On the 21st and 22nd of June, the Config conference, by the company Figma, whose main product is a collaborative interaction design tool, took place in San Francisco. At the end of the first day, there was a session where Dylan Field, CEO and co-founder of Figma, interviewed Brian Chesky, co-founder and CEO of Airbnb. The title of the session was “Leading Through Uncertainty: A Design-led Company.” Figma is a company that makes products for designers, its CEO is a designer and Brian Chesky is also a designer. Naturally, the conversation turned to the importance of design for companies. Even at the beginning of the conversation, Dylan introduces Brian as CEO and co-founder of Airbnb and comments right after that he looked at the entire list of Fortune 500 companies (a list produced and published annually by Fortune magazine, with the 500 largest companies in the US, ranked by revenue), researched the CEOs of these companies, and says that Brian is the only designer-CEO on the list. Brian replies that if there are any others he would love to meet. And the audience applauds effusively.
Shortly after the presentation, Dylan says that “Last week we were talking and you told me that at some point in the company’s journey, you sat down and realized that you were doing things in a very conventional way, despite your design training and perhaps can you tell us more about that, how was that perception”.
At that moment, Brian starts his answer, which lasts almost 10 minutes, where he tells how the company went through the pandemic crisis, which could be fatal for Airbnb, a company that had been quite successful so far and was preparing for an IPO. At one point he comments:
The two people who never run companies are designers and heads of HR. I started to wonder why that is and I think it’s because design is fragile in a way because companies are organized around the scientific method and the creative process is something that takes courage. Over the years, I started to lose heart and I brought in a lot of people from a lot of different companies and they brought their way of working to us. So what did we do? We had divisions, about 10 different divisions, they had 10 different subdivisions, we were run by product managers, we had a multitude of A/B experiments and what I started to realize is that the more people we added, the more projects we pursued, the less our app changed and the cost increased. And I didn’t know what to do, it was the end of 2019 and I tell Joe and Nathan, my co-founders, I didn’t know what to do because we were about to go public and completely change the company right now that you are getting ready to go public is a bad time.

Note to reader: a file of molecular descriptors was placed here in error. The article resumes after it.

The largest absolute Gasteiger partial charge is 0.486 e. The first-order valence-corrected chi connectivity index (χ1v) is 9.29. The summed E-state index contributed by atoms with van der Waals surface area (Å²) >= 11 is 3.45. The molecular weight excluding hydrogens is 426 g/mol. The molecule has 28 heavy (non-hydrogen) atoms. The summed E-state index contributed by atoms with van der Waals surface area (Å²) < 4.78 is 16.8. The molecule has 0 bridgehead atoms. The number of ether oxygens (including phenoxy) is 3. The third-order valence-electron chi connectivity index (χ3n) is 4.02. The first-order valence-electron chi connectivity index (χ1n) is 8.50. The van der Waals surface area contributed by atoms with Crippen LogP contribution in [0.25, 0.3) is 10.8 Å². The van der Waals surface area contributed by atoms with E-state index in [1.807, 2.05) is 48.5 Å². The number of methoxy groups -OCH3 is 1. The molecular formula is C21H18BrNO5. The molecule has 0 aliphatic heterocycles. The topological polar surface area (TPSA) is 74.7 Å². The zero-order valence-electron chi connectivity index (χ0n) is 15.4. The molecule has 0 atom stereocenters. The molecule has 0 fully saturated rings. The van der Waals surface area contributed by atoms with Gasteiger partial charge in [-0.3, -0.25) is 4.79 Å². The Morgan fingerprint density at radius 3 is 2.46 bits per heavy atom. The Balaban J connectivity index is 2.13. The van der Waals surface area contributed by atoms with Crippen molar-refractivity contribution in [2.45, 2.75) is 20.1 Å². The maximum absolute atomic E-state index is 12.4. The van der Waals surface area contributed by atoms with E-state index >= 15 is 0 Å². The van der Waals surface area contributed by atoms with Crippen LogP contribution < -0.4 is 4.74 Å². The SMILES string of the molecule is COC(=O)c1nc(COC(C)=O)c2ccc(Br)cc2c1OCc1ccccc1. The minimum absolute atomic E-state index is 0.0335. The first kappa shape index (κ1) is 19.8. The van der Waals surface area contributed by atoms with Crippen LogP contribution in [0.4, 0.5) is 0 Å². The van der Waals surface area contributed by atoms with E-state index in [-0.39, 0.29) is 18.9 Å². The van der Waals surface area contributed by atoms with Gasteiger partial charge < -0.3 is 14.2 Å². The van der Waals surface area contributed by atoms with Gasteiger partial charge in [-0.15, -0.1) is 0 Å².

Then he talks about how the pandemic brought down the company’s revenue. Initially, there was an 80% drop in revenue from China. 2 months later, they lost 80% of Airbnb’s total revenue and the headlines about them went from being “One of the Hottest IPOs” to “Is this the end of Airbnb?”. At that moment he says that he had never had the courage to run the company as a designer but that at that moment he wanted to do that, lead the company with a designer mindset, and he starts to list the things he did:
Despite the skepticism, the company not only survived, it thrived, generating nearly $4 billion in free cash flow over the last three years.